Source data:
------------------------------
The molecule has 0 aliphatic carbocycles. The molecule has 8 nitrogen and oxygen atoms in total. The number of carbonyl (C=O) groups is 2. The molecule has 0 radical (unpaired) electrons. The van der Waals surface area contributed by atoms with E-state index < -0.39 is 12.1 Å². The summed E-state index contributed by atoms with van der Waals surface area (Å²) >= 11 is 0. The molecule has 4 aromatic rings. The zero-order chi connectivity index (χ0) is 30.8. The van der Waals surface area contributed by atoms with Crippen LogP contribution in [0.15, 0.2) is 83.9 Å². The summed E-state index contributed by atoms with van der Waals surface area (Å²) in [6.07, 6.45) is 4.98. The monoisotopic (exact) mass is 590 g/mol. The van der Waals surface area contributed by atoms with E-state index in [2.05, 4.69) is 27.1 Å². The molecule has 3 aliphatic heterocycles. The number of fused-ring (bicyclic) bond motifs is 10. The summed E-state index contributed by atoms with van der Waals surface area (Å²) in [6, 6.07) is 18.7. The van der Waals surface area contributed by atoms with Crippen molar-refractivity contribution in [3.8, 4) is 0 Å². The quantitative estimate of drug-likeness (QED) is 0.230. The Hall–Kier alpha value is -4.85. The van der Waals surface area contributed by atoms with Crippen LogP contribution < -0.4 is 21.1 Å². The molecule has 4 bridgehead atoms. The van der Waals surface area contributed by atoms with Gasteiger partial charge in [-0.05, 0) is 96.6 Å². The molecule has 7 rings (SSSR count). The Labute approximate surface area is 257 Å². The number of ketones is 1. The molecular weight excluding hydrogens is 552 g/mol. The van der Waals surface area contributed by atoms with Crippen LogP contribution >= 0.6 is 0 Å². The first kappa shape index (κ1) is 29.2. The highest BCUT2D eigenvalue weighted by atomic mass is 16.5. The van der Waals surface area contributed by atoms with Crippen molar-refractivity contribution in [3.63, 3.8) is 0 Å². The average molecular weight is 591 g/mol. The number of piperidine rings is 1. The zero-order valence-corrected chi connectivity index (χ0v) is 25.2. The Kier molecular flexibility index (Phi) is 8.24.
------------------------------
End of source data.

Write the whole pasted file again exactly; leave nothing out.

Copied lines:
The molecule has 0 aliphatic carbocycles. The molecule has 8 nitrogen and oxygen atoms in total. The number of carbonyl (C=O) groups is 2. The molecule has 0 radical (unpaired) electrons. The van der Waals surface area contributed by atoms with E-state index < -0.39 is 12.1 Å². The summed E-state index contributed by atoms with van der Waals surface area (Å²) >= 11 is 0. The molecule has 4 aromatic rings. The zero-order chi connectivity index (χ0) is 30.8. The van der Waals surface area contributed by atoms with Crippen LogP contribution in [0.15, 0.2) is 83.9 Å². The summed E-state index contributed by atoms with van der Waals surface area (Å²) in [6.07, 6.45) is 4.98. The monoisotopic (exact) mass is 590 g/mol. The van der Waals surface area contributed by atoms with E-state index in [2.05, 4.69) is 27.1 Å². The molecule has 3 aliphatic heterocycles. The number of fused-ring (bicyclic) bond motifs is 10. The summed E-state index contributed by atoms with van der Waals surface area (Å²) in [6, 6.07) is 18.7. The van der Waals surface area contributed by atoms with Crippen molar-refractivity contribution in [3.8, 4) is 0 Å². The quantitative estimate of drug-likeness (QED) is 0.230. The Hall–Kier alpha value is -4.85. The van der Waals surface area contributed by atoms with Crippen LogP contribution < -0.4 is 21.1 Å². The molecule has 4 bridgehead atoms. The van der Waals surface area contributed by atoms with Gasteiger partial charge in [-0.05, 0) is 96.6 Å². The molecule has 7 rings (SSSR count). The Labute approximate surface area is 257 Å². The number of ketones is 1. The molecular weight excluding hydrogens is 552 g/mol. The van der Waals surface area contributed by atoms with Crippen LogP contribution >= 0.6 is 0 Å². The first kappa shape index (κ1) is 29.2. The highest BCUT2D eigenvalue weighted by atomic mass is 16.5. The van der Waals surface area contributed by atoms with Crippen molar-refractivity contribution in [3.63, 3.8) is 0 Å². The average molecular weight is 591 g/mol. The number of piperidine rings is 1. The zero-order valence-corrected chi connectivity index (χ0v) is 25.2. The Kier molecular flexibility index (Phi) is 8.24.